Handbook 2:
Administering the Church

16. Single Members

Men and women who have not married or who are divorced or widowed make up a significant portion of Church membership. Priesthood and auxiliary leaders reach out to these members and include them in the work of the Church. Worthy single members should be given opportunities to hold leadership and teaching positions, including positions in elders quorum presidencies and auxiliary presidencies.

Leaders support single members by helping them draw near to the Lord, strengthen their testimonies, and take responsibility for their own spiritual, social, and temporal well-being.

In caring for single members, leaders seek to strengthen family life, not compete with it or detract from it. They teach and testify of the importance of marriage and parenthood. Even when young single adults are not living with their parents, Church leaders encourage them to honor and nourish their relationships with their parents. Leaders also support single parents in their efforts to teach and nurture their children.

Single members are divided into two groups: single adults (ages 31 and older) and young single adults (ages 18–30).


16.1 Caring for Single Adult Members (Ages 31 and Older)

Leaders encourage single members ages 31 and older to participate in the regular activities and programs of their conventional stakes and wards. These stakes and wards can provide a full range of Church experiences and can offer opportunities to serve, teach, lead, and associate with people of all ages. Conventional wards can also reinforce the important role of the family and the home in the gospel plan. As an exception, stake presidents may recommend the creation of a single adult ward for single adults ages 31 to 45 according to the guidelines in Handbook 1, 9.1.9.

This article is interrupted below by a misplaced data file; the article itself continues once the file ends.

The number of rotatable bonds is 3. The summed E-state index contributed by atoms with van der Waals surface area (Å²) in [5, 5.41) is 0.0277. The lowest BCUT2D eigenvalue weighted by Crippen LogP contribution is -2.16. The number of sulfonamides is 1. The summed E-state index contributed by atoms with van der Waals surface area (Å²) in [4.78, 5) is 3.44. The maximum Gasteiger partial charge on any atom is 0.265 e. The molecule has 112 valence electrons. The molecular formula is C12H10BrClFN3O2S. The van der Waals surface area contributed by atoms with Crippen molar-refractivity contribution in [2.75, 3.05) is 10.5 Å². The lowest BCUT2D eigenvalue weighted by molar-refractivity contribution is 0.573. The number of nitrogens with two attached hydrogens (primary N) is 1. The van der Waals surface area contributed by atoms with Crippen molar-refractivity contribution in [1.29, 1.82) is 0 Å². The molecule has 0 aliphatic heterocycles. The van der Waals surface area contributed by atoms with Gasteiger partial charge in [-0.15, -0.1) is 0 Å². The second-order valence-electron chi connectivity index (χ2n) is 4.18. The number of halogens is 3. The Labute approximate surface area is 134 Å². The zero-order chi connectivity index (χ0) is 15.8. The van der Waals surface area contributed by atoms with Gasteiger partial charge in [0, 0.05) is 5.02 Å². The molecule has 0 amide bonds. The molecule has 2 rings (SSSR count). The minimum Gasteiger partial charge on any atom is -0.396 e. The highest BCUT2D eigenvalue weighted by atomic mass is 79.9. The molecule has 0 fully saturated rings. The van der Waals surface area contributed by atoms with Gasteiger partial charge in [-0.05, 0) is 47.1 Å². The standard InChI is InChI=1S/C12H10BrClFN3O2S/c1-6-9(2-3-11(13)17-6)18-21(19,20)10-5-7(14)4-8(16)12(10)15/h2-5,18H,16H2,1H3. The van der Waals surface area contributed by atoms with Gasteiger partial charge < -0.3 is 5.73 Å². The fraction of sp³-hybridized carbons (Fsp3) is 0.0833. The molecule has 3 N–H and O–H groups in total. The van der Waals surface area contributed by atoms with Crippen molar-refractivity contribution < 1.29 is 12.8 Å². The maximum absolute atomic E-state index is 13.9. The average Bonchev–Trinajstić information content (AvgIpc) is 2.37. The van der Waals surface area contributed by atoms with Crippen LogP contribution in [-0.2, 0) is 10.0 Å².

Leaders should make special efforts to understand and address the needs of single adults. Leaders should recognize that single adults’ circumstances and interests are varied. Leaders should also be sensitive that single adults sometimes feel out of place when they attend family-oriented activities and classes.


Stake Single Adult Leadership

The stake presidency seeks to understand the needs of single adults and to provide ways to address those needs. The stake presidency may determine that single adults in the stake need opportunities to come together for service, gospel learning, and sociality beyond what their wards provide.

The stake president may assign one of his counselors to oversee the work with single adults in the stake. The stake president may also assign a high councilor to assist in this work. The same member of the stake presidency and the same high councilor may be assigned to work with young single adults as well.


Stake Single Adult Committee

The stake presidency may organize a stake single adult committee. A counselor in the stake presidency presides over this committee. The committee also includes a high councilor, a member of the stake Relief Society presidency, and several single adults. Normally this committee is organized separately from the stake young single adult committee.

The committee meets as needed. Committee members may plan ways to give single adults opportunities to come together for service, gospel learning, and sociality beyond their wards.


Multistake Activities

When multistake activities can provide single adults with needed opportunities for service, leadership, and social interaction, Area Seventies work with stake presidents to establish committees to plan and organize such activities.


Participation in Single Adult Activities

Participation in single adult activities is limited to single adult members, assigned Church officers, and single adult nonmembers who are willing to abide by Church standards. A person who is separated from his or her spouse or is seeking a divorce may not participate until the divorce decree has become final according to law.


Home Evening Groups

Bishoprics may organize one or more home evening groups for single adults who do not have children in the home and do not live with their parents. These groups are not referred to as families.